'Twas a time when two boys could mix it up a bit over a heated exchange over a girl or some nasty comments and it didn't make headline news. Now I don't know exactly what happened but I'll share waht I do know.

Tebucky Jones Jr. is a great kid. He worked hard at his sports and his grades while at Farmington High as a freshman and the portion of his sophomore year he spent there. I heard that from several FHS people when he decided to transfer. They wanted what was best for him. He's always been respectful and mild-mannered, especially in the face of the contact he's absorbed on both the football field and basketball court.

Something about this is rotten. He was disciplined by the school when it happened in early May, which is a chance you take when you fight in school. Seems to me it should have ended there. Now, he's arrested two months later?

Is it possible that somebody figures they can tap into the money that Tebucky Sr. earned during his time in the NFL? I don't know this for a fact, but if it's true, it's very sad that Tebucky Jr. has to suffer for it. He's just a kid who got in a school fight. How many of us have done that?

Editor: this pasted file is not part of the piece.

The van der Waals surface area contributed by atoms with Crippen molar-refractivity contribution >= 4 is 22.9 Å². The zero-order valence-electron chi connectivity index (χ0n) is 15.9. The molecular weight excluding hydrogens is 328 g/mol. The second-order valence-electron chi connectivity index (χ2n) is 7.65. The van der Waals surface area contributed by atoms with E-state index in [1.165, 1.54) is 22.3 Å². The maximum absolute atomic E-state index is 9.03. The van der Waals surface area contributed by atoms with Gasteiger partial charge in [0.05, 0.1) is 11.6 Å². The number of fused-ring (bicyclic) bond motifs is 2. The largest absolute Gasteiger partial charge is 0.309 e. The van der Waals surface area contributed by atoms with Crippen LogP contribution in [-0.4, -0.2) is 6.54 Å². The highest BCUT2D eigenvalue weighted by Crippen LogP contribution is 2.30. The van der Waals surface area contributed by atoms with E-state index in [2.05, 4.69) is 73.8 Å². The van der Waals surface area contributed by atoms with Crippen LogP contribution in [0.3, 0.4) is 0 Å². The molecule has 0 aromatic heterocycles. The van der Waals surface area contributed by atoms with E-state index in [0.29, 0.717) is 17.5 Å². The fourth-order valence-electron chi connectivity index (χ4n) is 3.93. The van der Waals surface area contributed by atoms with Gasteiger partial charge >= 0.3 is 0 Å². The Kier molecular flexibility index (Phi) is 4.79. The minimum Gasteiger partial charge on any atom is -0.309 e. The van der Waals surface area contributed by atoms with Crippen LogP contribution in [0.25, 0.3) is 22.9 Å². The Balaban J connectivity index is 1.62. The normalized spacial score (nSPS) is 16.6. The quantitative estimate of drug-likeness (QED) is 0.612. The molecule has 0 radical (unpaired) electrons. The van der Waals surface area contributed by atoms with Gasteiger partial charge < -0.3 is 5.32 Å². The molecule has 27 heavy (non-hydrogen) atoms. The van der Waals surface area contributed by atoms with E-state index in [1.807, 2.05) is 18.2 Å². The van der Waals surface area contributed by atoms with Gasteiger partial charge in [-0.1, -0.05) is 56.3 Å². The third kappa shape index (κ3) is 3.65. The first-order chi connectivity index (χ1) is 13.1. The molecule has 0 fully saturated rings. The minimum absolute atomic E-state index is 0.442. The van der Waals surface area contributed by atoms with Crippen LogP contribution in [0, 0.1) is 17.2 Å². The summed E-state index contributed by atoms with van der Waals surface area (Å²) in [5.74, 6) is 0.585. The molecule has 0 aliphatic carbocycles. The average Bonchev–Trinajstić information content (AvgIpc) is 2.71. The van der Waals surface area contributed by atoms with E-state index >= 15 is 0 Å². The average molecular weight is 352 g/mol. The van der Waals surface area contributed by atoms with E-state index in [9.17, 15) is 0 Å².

From what I hear, the video that some other kid shot while the spat was going on shows Tebucky Jr. getting the other kid in a headlock. Boy it's a good thing I didn't get busted every time I got a kid in a headlock. I'd probably have been on death row at 15.

I'm sure this affair will not affect Tebucky's participation in sports next fall and/or winter, and by all means, it shouldn't. I hope and pray this doesn't scar him in any way. He doesn't deserve to be singled out. ...

Many Rock Cats regulars have concern about the condition of the field, particularly with the Bob Dylan concert coming up Wednesday. Some of the areas subject to high traffic where new sod had to be installed after the field was re-sod a few years back didn't take and it is now an eyesore.